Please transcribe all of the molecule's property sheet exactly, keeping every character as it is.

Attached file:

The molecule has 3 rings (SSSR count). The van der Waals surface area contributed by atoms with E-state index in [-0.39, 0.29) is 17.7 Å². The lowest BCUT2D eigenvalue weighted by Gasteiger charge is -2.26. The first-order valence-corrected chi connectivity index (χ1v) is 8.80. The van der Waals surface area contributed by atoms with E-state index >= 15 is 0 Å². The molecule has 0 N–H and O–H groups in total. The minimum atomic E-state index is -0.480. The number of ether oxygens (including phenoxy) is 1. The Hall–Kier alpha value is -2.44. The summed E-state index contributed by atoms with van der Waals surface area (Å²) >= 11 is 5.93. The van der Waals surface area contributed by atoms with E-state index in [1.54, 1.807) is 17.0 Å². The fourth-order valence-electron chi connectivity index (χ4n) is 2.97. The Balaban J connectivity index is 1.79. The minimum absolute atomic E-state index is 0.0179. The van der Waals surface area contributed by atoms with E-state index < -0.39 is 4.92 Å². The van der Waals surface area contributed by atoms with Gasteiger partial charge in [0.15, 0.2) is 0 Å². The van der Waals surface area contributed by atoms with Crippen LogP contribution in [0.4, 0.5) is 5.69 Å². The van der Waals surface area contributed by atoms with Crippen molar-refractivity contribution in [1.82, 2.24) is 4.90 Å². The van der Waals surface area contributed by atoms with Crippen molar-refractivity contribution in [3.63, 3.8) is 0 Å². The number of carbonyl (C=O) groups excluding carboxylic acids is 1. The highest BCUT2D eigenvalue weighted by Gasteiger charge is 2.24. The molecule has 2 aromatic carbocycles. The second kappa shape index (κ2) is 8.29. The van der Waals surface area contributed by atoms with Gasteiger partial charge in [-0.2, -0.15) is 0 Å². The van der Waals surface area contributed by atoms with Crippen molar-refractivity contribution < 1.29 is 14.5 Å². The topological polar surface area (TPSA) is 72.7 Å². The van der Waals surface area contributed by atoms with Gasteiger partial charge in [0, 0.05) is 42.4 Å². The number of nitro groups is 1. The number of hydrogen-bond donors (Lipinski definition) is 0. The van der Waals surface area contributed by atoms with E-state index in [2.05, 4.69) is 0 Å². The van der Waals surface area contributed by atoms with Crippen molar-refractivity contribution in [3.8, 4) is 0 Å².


The molecule has 3 rings (SSSR count). The van der Waals surface area contributed by atoms with E-state index in [-0.39, 0.29) is 17.7 Å². The lowest BCUT2D eigenvalue weighted by Gasteiger charge is -2.26. The first-order valence-corrected chi connectivity index (χ1v) is 8.80. The van der Waals surface area contributed by atoms with E-state index >= 15 is 0 Å². The molecule has 0 N–H and O–H groups in total. The minimum atomic E-state index is -0.480. The number of ether oxygens (including phenoxy) is 1. The Hall–Kier alpha value is -2.44. The summed E-state index contributed by atoms with van der Waals surface area (Å²) >= 11 is 5.93. The van der Waals surface area contributed by atoms with E-state index in [1.54, 1.807) is 17.0 Å². The fourth-order valence-electron chi connectivity index (χ4n) is 2.97. The Balaban J connectivity index is 1.79. The minimum absolute atomic E-state index is 0.0179. The van der Waals surface area contributed by atoms with E-state index < -0.39 is 4.92 Å². The van der Waals surface area contributed by atoms with Gasteiger partial charge in [0.15, 0.2) is 0 Å². The van der Waals surface area contributed by atoms with Crippen LogP contribution in [0.4, 0.5) is 5.69 Å². The van der Waals surface area contributed by atoms with Crippen molar-refractivity contribution in [1.82, 2.24) is 4.90 Å². The van der Waals surface area contributed by atoms with Crippen molar-refractivity contribution in [3.63, 3.8) is 0 Å². The number of carbonyl (C=O) groups excluding carboxylic acids is 1. The highest BCUT2D eigenvalue weighted by Gasteiger charge is 2.24. The molecule has 2 aromatic carbocycles. The second kappa shape index (κ2) is 8.29. The van der Waals surface area contributed by atoms with Gasteiger partial charge in [-0.2, -0.15) is 0 Å². The van der Waals surface area contributed by atoms with Crippen molar-refractivity contribution < 1.29 is 14.5 Å². The topological polar surface area (TPSA) is 72.7 Å². The van der Waals surface area contributed by atoms with Gasteiger partial charge in [0, 0.05) is 42.4 Å². The number of nitro groups is 1. The number of hydrogen-bond donors (Lipinski definition) is 0. The van der Waals surface area contributed by atoms with E-state index in [2.05, 4.69) is 0 Å². The van der Waals surface area contributed by atoms with Crippen molar-refractivity contribution in [3.8, 4) is 0 Å².